News / Africa

    Botswana Extends $70M Credit Line to Zimbabwe

    Zimbabwe's Finance Minister Tendai Biti addresses a news conference in Harare, Zimbabwe, Aug. 23, 2011.
    Zimbabwe's Finance Minister Tendai Biti addresses a news conference in Harare, Zimbabwe, Aug. 23, 2011.
    HARARE — Botswana has extended a credit facility of about $70 million meant to revive Zimbabwe's ailing industrial sector. The line of credit, announced Monday, comes at a time when Zimbabwe has no access to international lenders like the World Bank and International Monetary Fund.
     
    According to the African Development Bank, Zimbabwe needs at least $4 billion in lines of credit so its struggling industries can get back on their feet.  

    Speaking after the signing ceremony for the Botswana credit facility, Zimbabwean Finance Minister Tendai Biti outlined the rise and fall of his country's economy.

    "In 1996 we were the second largest economy in the SADC [Southern African Development Community]," said Biti. "In 2012 we are marginally higher than Malawi, marginally higher than Lesotho, marginally higher than Swaziland. Let us put our house in order."

    Biti has repeatedly criticized government policies of seizing white-owned farmland and "indigenzing" foreign-owned companies to give a majority stake to black Zimbabweans. Those policies crippled farm production and scared away investors. As a result, the economy has struggled for more than a decade, and the country‘s external debt is now about $10 billion.

    Biti said he hopes other countries will follow Botswana in extending credit lines to Zimbabwe. Zimbabwe cannot get credit from lenders like the IMF and the World Bank since it defaulted on loans from those organizations about a decade ago.

    The Botswana credit facility is being bankrolled by commercial banks who get a guarantee from the Gaborone government. This follows an appeal from SADC leaders to make funds available to help Zimbabwe's industries recover.

    Botswana's Finance Minister Kenneth Matambo said he hopes his country's companies will benefit from the deal as well.

    "The two governments have signed the Bilateral Investment Promotion and Protection Agreement (BIPPA) in order to protect investments by nationals and companies of both countries," said Motambo. "It is important that when nationals and companies invest here, they must be ensured that they can freely have dividends transfers from here to wherever they are."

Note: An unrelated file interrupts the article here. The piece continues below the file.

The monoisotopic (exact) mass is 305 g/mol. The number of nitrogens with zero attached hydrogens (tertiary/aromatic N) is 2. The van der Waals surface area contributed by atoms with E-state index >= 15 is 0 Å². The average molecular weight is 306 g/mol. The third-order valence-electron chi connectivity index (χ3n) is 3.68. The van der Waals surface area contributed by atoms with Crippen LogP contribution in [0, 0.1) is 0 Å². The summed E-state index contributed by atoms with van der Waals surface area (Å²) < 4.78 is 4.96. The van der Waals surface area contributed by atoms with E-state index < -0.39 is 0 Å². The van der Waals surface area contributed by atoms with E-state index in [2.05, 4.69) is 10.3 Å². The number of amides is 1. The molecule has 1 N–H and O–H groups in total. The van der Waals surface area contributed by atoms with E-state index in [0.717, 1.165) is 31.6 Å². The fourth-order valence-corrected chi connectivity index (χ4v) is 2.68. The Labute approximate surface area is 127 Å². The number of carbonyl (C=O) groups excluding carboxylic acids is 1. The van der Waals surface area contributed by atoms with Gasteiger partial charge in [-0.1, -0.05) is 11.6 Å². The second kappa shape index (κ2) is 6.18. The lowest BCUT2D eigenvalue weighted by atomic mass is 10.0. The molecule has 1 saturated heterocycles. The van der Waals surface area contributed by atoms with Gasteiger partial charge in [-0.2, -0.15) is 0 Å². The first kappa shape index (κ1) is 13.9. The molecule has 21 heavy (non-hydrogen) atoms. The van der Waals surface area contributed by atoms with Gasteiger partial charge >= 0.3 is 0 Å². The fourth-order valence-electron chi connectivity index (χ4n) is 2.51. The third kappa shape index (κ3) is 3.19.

In recent years, international investors in Zimbabwe have found it difficult to transfer their dividends to their home countries.

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    Comment Sorting
    Comments
         
    by: Big Picture
    September 04, 2012 11:23 AM
    Until genuine stability returns to Zimbabwe including the political and all sectors of the economy, justice included, no external investments shall happen, as the risk far outweighs expansion and development. The masive influx of Zimbabwean refugees to RSA is indicative that instability, unemployment and health care is a reality apart from other
    affected sectors. "Resuscitation" on its own, simply wont work

    by: lovemore diya from: Gaborone
    September 04, 2012 6:40 AM
    Idling manufacturing industries in Zimbabwe need resuscitation for the sake of progress and economic boom in zim . I am one zimbabwean guy in Botswana who want make sure this works and are already in the process of implementing that for the benefit of both countries . Lets all make this work .

    by: Good Governance
    September 04, 2012 12:23 AM
    Tragically no amount of international loans will put right what has happened. This is a harsh fact given the collapse of the economy
    including agriculture a disasterous policy which is key to the survival of the Country. It created unemployment and claimed the lives of many. Sadly the World looked.

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